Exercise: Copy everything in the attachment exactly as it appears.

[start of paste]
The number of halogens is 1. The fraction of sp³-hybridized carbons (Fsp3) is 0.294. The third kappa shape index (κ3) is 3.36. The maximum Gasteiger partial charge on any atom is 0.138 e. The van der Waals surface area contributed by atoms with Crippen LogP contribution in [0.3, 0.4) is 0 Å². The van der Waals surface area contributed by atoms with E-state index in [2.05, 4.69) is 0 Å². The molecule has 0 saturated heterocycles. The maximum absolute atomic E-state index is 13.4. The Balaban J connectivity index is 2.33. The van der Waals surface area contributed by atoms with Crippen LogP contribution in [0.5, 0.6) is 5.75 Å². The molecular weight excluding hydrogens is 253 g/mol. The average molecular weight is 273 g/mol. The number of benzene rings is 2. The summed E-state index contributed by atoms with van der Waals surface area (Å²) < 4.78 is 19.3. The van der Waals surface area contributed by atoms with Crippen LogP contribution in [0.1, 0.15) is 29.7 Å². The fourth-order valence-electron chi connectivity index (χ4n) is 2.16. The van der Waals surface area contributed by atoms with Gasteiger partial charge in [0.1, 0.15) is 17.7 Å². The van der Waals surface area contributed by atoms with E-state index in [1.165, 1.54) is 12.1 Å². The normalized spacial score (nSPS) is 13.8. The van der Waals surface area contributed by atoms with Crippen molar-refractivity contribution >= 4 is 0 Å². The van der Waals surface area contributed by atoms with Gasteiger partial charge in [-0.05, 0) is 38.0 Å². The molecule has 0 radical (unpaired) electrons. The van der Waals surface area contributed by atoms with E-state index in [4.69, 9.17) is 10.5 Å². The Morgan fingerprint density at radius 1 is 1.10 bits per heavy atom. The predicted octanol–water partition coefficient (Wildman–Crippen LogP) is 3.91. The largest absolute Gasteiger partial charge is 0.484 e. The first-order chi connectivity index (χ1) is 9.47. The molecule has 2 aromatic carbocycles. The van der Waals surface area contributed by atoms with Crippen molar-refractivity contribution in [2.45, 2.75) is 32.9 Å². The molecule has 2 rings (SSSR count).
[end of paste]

The number of halogens is 1. The fraction of sp³-hybridized carbons (Fsp3) is 0.294. The third kappa shape index (κ3) is 3.36. The maximum Gasteiger partial charge on any atom is 0.138 e. The van der Waals surface area contributed by atoms with Crippen LogP contribution in [0.3, 0.4) is 0 Å². The van der Waals surface area contributed by atoms with E-state index in [2.05, 4.69) is 0 Å². The molecule has 0 saturated heterocycles. The maximum absolute atomic E-state index is 13.4. The Balaban J connectivity index is 2.33. The van der Waals surface area contributed by atoms with Crippen LogP contribution in [0.5, 0.6) is 5.75 Å². The molecular weight excluding hydrogens is 253 g/mol. The average molecular weight is 273 g/mol. The number of benzene rings is 2. The summed E-state index contributed by atoms with van der Waals surface area (Å²) < 4.78 is 19.3. The van der Waals surface area contributed by atoms with Crippen LogP contribution in [0.1, 0.15) is 29.7 Å². The fourth-order valence-electron chi connectivity index (χ4n) is 2.16. The van der Waals surface area contributed by atoms with Gasteiger partial charge in [0.1, 0.15) is 17.7 Å². The van der Waals surface area contributed by atoms with E-state index in [1.165, 1.54) is 12.1 Å². The normalized spacial score (nSPS) is 13.8. The van der Waals surface area contributed by atoms with Crippen molar-refractivity contribution >= 4 is 0 Å². The van der Waals surface area contributed by atoms with Gasteiger partial charge in [-0.05, 0) is 38.0 Å². The molecule has 0 radical (unpaired) electrons. The van der Waals surface area contributed by atoms with E-state index in [4.69, 9.17) is 10.5 Å². The Morgan fingerprint density at radius 1 is 1.10 bits per heavy atom. The predicted octanol–water partition coefficient (Wildman–Crippen LogP) is 3.91. The largest absolute Gasteiger partial charge is 0.484 e. The first-order chi connectivity index (χ1) is 9.47. The molecule has 2 aromatic carbocycles. The van der Waals surface area contributed by atoms with Crippen molar-refractivity contribution in [2.45, 2.75) is 32.9 Å². The molecule has 2 rings (SSSR count).